How automation can enable success and improve workforce culture

Automation technologies can enable many positive changes, but it needs buy-in from all levels of the workforce to achieve true success.

By Chris Vavra January 19, 2024
Courtesy: Chris Vavra, CFE Media and Technology

Automation insights

  • Automation serves as a workforce enabler by creating job opportunities, standardizing career paths, offering growth incentives, and ensuring automation success through upskilled labor.
  • The transformative impact of robotics and automation in traditionally manual processes like sneaker manufacturing, driven by customer needs, labor shortages, ergonomic challenges and quality expectations.

Automation is a major driving force in manufacturing and many technology advances such as the rise of artificial intelligence (AI), robotics, the industrial Internet of Things (IIoT) and more are propelling companies to heights and capabilities they never imagined.

While technology is certainly a key part of how companies do their work, it’s only part of the equation. If the people inside the company aren’t behind these changes and are shown how they can help improve their jobs as well as their lives, these advances are only theoretical in the end.

At the A3 Business Forum in Orlando, a roundtable discussion “Automating the Future: Exploring Emerging Applications in Robotics and Automation” highlighted how cutting-edge applications and philosophies are shaping the future.

Chetan Kapoor, head of optimization and automation, Tyson, said automation should be a workforce enabler and provides four benefits when successfully applied:

  1. Job creation and definition. Automation provides a roadmap for the plant workforce to grow and excel by giving them jobs and tasks better suited to their needs.

  2. Career path standardization. Creating a standardized and defined path to talent acquisition, job creation and training where everything is clearly defined.

  3. Incentive to grow. Performing tasks they feel empowered by gives them the impression the company is investing in their future.

  4. Automation success. Upskilled labor is crucial for operational effectiveness.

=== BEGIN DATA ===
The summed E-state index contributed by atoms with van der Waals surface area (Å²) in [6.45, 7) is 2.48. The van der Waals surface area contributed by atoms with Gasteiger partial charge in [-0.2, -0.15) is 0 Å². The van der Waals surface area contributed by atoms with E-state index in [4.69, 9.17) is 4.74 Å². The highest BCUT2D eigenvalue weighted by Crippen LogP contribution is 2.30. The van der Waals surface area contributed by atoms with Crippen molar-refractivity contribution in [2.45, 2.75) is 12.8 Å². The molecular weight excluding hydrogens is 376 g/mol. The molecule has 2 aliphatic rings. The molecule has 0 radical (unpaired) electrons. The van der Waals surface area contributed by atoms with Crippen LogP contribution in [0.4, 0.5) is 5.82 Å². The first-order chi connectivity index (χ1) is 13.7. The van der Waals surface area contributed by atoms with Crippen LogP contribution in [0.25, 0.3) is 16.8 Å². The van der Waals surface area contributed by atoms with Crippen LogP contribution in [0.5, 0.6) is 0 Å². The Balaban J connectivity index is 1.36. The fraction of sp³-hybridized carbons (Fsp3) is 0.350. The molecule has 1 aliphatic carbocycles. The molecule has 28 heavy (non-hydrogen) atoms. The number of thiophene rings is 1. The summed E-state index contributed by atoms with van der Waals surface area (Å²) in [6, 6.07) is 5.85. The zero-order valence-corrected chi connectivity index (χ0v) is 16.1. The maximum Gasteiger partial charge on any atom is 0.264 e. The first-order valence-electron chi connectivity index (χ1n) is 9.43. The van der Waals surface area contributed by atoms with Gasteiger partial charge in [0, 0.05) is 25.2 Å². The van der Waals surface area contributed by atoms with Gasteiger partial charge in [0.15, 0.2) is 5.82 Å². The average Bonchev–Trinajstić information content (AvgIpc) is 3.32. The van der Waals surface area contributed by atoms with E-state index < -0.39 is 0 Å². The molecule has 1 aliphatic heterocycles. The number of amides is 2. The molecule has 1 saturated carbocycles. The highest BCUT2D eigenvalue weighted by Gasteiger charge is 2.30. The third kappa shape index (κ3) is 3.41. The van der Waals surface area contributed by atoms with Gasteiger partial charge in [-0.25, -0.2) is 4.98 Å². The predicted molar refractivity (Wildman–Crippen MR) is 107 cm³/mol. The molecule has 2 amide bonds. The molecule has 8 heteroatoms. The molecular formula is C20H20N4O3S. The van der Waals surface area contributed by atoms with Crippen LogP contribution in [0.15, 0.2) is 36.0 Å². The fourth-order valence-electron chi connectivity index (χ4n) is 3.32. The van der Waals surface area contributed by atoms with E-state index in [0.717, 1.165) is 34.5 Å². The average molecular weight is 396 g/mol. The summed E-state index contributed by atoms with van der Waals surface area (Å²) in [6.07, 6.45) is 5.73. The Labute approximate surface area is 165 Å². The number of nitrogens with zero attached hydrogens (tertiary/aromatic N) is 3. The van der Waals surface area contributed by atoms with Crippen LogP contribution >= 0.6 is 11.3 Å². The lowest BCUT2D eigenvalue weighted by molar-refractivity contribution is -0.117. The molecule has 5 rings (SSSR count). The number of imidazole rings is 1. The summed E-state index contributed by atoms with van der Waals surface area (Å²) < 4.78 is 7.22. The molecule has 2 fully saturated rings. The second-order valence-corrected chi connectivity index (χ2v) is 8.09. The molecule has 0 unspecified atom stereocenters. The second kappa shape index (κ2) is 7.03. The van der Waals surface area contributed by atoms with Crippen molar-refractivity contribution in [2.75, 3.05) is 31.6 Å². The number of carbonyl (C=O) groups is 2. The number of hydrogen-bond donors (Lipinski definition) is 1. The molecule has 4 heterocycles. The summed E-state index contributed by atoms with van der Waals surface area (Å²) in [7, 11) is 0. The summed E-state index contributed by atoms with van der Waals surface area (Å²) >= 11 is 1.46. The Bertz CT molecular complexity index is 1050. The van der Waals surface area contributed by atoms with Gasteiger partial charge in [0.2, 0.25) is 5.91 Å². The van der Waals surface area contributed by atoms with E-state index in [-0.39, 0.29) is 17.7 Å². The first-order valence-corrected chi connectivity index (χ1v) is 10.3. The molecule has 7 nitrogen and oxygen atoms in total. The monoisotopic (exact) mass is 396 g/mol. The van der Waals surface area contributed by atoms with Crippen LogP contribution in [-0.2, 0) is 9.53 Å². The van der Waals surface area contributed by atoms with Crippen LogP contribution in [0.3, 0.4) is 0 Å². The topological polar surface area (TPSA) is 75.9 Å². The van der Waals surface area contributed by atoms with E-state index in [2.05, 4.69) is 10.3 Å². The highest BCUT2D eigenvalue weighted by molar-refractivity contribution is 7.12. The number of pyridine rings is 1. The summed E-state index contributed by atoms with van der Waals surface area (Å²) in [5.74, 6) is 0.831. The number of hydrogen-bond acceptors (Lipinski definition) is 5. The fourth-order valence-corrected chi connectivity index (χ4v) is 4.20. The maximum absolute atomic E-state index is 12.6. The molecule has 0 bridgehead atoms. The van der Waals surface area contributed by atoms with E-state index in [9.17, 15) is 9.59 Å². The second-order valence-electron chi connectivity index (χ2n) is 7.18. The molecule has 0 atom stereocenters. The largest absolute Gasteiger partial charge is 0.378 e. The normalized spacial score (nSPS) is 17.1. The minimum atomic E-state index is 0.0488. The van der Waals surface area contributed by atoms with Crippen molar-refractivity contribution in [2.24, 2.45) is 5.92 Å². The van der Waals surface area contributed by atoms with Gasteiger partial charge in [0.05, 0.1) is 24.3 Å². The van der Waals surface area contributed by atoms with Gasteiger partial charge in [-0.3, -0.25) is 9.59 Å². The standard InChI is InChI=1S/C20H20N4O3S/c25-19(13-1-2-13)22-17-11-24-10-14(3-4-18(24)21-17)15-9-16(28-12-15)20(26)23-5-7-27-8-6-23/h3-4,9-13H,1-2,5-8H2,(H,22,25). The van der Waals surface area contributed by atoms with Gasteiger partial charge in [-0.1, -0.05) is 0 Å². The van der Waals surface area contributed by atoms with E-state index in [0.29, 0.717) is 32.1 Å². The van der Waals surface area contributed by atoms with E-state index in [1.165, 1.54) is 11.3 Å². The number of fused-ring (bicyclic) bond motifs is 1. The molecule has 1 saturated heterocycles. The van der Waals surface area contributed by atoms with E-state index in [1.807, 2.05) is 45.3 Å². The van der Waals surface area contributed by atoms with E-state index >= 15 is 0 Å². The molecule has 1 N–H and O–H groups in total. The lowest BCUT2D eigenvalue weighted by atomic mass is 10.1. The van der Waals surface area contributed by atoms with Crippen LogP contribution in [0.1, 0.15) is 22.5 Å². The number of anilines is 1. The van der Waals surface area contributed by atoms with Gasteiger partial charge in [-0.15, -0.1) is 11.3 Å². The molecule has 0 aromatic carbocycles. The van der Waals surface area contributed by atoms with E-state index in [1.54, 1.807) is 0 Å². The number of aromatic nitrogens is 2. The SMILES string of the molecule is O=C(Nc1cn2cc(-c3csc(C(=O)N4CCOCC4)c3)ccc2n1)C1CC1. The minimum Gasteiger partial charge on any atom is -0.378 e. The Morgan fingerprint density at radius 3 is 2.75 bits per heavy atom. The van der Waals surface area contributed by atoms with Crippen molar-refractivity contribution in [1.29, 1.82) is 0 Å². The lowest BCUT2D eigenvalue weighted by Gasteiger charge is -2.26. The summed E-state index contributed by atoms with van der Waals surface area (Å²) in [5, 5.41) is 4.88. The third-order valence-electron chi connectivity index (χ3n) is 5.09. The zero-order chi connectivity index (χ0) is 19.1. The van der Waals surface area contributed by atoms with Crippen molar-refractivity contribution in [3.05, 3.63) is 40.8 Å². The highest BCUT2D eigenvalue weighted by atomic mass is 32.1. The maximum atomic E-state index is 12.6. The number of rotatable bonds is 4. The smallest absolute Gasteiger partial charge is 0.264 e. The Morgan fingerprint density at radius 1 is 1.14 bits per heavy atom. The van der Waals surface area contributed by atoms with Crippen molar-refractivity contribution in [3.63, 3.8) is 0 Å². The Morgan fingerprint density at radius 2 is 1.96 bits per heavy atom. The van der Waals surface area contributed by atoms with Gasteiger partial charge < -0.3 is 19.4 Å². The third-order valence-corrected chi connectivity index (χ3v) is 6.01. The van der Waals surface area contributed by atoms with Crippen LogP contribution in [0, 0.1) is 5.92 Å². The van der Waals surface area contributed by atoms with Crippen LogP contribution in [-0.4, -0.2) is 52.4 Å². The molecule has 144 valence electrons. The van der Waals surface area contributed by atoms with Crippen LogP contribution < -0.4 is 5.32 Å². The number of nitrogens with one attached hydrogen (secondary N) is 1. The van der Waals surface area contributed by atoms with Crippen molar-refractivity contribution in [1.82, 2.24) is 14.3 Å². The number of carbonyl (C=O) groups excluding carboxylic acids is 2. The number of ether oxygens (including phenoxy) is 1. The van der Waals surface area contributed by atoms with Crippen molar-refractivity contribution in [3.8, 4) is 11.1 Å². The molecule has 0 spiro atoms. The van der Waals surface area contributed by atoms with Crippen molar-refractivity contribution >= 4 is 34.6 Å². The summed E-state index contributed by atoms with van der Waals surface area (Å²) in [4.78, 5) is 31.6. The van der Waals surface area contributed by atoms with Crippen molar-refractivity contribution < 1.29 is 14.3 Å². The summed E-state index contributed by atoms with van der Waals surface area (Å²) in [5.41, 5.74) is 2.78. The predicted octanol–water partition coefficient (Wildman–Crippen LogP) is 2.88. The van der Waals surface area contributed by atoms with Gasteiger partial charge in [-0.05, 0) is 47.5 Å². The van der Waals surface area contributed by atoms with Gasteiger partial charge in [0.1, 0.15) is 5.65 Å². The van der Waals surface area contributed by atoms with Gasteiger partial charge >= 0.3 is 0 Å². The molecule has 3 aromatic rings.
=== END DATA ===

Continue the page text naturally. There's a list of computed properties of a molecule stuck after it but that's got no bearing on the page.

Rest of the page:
Automation, Kapoor said, is about opportunity, and they have had success focusing on developing a standardized approach to automation and going from a custom approach and more toward modularization to reduce mistakes and improving worker safety.

Chetan Kapoor, head of optimization and automation, Tyson, said they are emphasizing modular configurable solutions in their day-to-day operations.

Chetan Kapoor, head of optimization and automation, Tyson, said they are emphasizing modular configurable solutions in their day-to-day operations. Courtesy: Chris Vavra, CFE Media and Technology

Automating once manual processes

Sarah Mendelowitz, a manager at MADE Automation and Robotics, New Balance, is emphasizing bringing robotics and automation to a company that makes sneakers, which has historically been viewed as a manual process.

She said the emphasis since she joined the company in 2022 has been on three areas: Manufacturing footwear, material handling and quality control with the goals of improving safety, quality and output while reducing overall costs.

“We are driven by customer needs,” she said. “There is a lack of skilled labor, ergonomics challenges, increased quality expectations as well as reshoring driving productivity.”

Bringing robots and automation to a process viewed as a manual one is something Adi Leviatan, the president of 3M’s abrasive systems division, is working on during the roundtable discussion “The Users Speak: The Next Automation Challenges.”

Historically, Leviatan said, industrial products such as abrasives, tape and adhesives had to be finished manually.

However, that’s changed thanks to advances in vision systems, sensors, data processing and the rise of artificial intelligence (AI) and machine learning (ML) algorithms, companies are able to automate these processes.

Advances in vision systems, sensors, data processing and more are making manual tasks much easier to automate.

Advances in vision systems, sensors, data processing and more are making manual tasks much easier to automate. Courtesy: Chris Vavra, CFE Media and Technology

 The importance of research and development

Gregory Brown, vice president of strategy and R&D for UPS, is focused on finding a single message that can be achieved throughout the company rather than one area. That’s especially given how many moving parts there are for a logistics company like UPS. Everything is on the move and there are challenges aplenty.

From the R&D side, Brown said there are four areas they focus on:

  1. Aspiration. Develop new capabilities and frameworks to evaluate and select technologies that will help provide a digital experience powered by an end-to-end digital network.

  2. Strategic focus. This is provided with technology-enabled operations, transform the base core, delivering personalized experiences, building a digital-first business that still emphasizes sustainability.

  3. Inputs for impactful objectives. Brown said they work to identify internal pain points and developing relationships with customers and external partners.

  4. Enablers. Keeping a lean-oriented approach is important, Brown said, as well as being focused and flexible for their design and R&D sprints.

The key objectives, Brown said, are improving the company’s agility in the organization and in R&D projects and staying ahead of the curve in a fast and ever-changing environment.

This is a goal for all manufacturers regardless of what they’re trying to achieve as they enter a new and exciting era in the years to come.

Chris Vavra, web content manager, CFE Media and Technology, cvavra@cfemedia.com.


Author Bio: Chris Vavra is web content manager for CFE Media and Technology.